By Griffin Burrough
Well folks, it’s that time of year again. The eggnog has gone bad and we’ve taken down our Christmas lights. Yes, it’s the dreaded January. January also comes with the false promises we make to ourselves to try to improve. I’m talking, of course, about New Year’s resolutions — so, without further ado, let’s get into it.
Most people, when they make a resolution, think about self-improvement. I’m talking about the gym-goers. Every year, they think that this year will be different than all their previous years. Lo and behold, they stop going to the gym by the time Feb. 1 rolls around, or sooner in most cases. Usual gym-goers stop going to the gym in January because it gets so crowded. My mother is one of these people. Every year she and her friend take bets on how long people would last. She typically guesses one month and her friend usually guessed one week. One of them is usually pretty on-point.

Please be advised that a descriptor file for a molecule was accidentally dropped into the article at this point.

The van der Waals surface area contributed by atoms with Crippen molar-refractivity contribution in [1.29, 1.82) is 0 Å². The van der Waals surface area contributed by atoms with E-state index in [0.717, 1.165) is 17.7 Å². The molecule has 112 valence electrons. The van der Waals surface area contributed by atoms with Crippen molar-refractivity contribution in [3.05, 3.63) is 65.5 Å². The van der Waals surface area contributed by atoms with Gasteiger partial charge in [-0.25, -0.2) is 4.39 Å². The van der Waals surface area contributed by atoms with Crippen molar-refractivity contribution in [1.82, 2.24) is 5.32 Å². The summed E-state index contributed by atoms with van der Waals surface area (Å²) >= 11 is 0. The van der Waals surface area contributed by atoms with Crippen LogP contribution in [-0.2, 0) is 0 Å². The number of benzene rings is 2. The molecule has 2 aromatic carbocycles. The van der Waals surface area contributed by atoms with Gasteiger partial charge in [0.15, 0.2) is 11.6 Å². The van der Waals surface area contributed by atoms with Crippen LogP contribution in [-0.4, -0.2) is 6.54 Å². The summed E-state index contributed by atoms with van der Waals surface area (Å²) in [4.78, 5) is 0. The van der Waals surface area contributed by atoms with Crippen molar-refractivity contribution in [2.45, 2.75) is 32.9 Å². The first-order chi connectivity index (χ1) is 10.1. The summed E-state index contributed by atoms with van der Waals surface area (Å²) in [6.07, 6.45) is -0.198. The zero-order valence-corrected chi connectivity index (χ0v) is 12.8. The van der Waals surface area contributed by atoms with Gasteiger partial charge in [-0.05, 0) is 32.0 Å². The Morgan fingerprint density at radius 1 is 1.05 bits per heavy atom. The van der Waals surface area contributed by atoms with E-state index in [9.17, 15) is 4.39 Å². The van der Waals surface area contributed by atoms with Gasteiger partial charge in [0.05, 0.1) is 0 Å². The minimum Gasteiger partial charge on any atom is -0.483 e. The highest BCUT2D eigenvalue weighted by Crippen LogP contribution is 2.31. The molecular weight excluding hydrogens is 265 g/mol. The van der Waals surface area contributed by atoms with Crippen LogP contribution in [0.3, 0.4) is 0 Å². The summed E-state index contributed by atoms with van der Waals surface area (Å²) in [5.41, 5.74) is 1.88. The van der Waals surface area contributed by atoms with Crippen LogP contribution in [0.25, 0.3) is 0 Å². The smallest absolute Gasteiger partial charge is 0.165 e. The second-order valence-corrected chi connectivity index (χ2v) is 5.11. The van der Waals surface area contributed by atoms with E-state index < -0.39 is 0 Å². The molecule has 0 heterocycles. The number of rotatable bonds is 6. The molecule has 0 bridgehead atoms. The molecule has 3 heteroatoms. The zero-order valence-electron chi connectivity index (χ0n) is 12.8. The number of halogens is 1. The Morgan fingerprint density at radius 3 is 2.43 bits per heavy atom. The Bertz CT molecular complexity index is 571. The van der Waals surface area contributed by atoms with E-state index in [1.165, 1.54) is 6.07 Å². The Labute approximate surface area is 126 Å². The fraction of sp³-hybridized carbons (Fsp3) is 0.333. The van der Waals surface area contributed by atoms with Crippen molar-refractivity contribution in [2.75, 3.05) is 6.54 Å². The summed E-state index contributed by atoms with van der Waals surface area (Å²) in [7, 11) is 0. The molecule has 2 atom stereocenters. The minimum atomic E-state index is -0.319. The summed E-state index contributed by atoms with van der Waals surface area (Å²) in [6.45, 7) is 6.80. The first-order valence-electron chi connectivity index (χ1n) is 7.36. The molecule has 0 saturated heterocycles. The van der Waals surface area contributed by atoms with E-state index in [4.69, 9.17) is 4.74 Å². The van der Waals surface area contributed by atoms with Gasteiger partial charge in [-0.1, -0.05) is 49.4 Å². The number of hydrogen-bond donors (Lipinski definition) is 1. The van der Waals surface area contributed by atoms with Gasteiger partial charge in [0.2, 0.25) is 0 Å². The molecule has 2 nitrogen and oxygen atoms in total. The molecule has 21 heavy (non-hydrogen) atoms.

Now, as a cynic, I also have to be a hypocrite. I myself have made a false claim for self-improvement. If you know me, you know that I have an addiction to a substance far more dangerous than any other: Double Stuf Oreos. They have to be Double Stuf. On my Reading Days trip I complained so much about how I missed those little monsters that someone actually bought me a whole pack when we got back to civilization. After that, though, I realized that I had a problem that needed fixing in the new year. I, E. Griffin Burrough, vow to no longer indulge in those delicious cookies.
But I hate New Year’s resolutions because we set ourselves up to fail. We give into this false belief that we are going to change who we are because we have to and the truth is that we don’t. I’m not saying that we’re perfect — far from it, actually. I’m just saying that forcing ourselves to change once a year is stupid. If you think that you have a bad habit or don’t like something about yourself and want to change it, do that. Don’t wait till the new year and make yourself some false promise about being better. We all got accepted here, which means that we are all smart people, hopefully. Don’t buy into the belief that you have to change on a certain date. Just be you and I’ll be me and that’s the way it should be.
Griffin Burrough ’18 is undeclared from Summit, N.J. Contact him at email@example.com.